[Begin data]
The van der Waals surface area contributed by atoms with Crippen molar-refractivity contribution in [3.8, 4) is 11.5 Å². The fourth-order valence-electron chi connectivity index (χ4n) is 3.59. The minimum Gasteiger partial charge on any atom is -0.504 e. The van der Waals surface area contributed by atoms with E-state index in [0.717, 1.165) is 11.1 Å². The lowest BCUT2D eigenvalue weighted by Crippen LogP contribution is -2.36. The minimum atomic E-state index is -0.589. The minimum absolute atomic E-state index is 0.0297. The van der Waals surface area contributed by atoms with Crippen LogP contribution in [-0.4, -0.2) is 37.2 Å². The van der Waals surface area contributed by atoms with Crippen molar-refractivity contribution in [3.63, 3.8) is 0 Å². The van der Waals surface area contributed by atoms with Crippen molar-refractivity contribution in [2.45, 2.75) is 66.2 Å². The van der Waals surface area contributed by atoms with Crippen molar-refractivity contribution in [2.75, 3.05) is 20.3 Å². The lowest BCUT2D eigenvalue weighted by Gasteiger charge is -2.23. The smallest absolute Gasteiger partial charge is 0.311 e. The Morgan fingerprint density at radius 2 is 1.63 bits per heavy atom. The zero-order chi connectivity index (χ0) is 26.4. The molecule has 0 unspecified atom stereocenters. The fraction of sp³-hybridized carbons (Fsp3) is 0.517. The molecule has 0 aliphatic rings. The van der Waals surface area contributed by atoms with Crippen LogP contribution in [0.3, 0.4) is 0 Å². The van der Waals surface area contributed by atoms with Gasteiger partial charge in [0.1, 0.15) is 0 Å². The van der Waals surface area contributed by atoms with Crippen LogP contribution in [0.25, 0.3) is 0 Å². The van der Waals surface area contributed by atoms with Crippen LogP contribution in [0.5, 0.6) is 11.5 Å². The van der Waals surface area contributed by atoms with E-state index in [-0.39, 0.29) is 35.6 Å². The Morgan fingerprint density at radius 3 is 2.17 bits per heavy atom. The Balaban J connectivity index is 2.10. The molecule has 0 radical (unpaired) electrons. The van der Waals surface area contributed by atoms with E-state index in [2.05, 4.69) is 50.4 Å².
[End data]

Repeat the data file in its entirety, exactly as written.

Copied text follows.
The van der Waals surface area contributed by atoms with Crippen molar-refractivity contribution in [3.8, 4) is 11.5 Å². The fourth-order valence-electron chi connectivity index (χ4n) is 3.59. The minimum Gasteiger partial charge on any atom is -0.504 e. The van der Waals surface area contributed by atoms with E-state index in [0.717, 1.165) is 11.1 Å². The lowest BCUT2D eigenvalue weighted by Crippen LogP contribution is -2.36. The minimum atomic E-state index is -0.589. The minimum absolute atomic E-state index is 0.0297. The van der Waals surface area contributed by atoms with Crippen LogP contribution in [-0.4, -0.2) is 37.2 Å². The van der Waals surface area contributed by atoms with Crippen molar-refractivity contribution in [3.63, 3.8) is 0 Å². The van der Waals surface area contributed by atoms with Crippen molar-refractivity contribution in [2.45, 2.75) is 66.2 Å². The van der Waals surface area contributed by atoms with Crippen molar-refractivity contribution in [2.75, 3.05) is 20.3 Å². The lowest BCUT2D eigenvalue weighted by Gasteiger charge is -2.23. The smallest absolute Gasteiger partial charge is 0.311 e. The Morgan fingerprint density at radius 2 is 1.63 bits per heavy atom. The zero-order chi connectivity index (χ0) is 26.4. The molecule has 0 unspecified atom stereocenters. The fraction of sp³-hybridized carbons (Fsp3) is 0.517. The molecule has 0 aliphatic rings. The van der Waals surface area contributed by atoms with Crippen LogP contribution in [0.3, 0.4) is 0 Å². The van der Waals surface area contributed by atoms with Gasteiger partial charge in [0.1, 0.15) is 0 Å². The van der Waals surface area contributed by atoms with Crippen LogP contribution in [0.25, 0.3) is 0 Å². The van der Waals surface area contributed by atoms with Crippen LogP contribution in [0.5, 0.6) is 11.5 Å². The van der Waals surface area contributed by atoms with E-state index in [-0.39, 0.29) is 35.6 Å². The Morgan fingerprint density at radius 3 is 2.17 bits per heavy atom. The Balaban J connectivity index is 2.10. The molecule has 0 radical (unpaired) electrons. The van der Waals surface area contributed by atoms with E-state index in [2.05, 4.69) is 50.4 Å².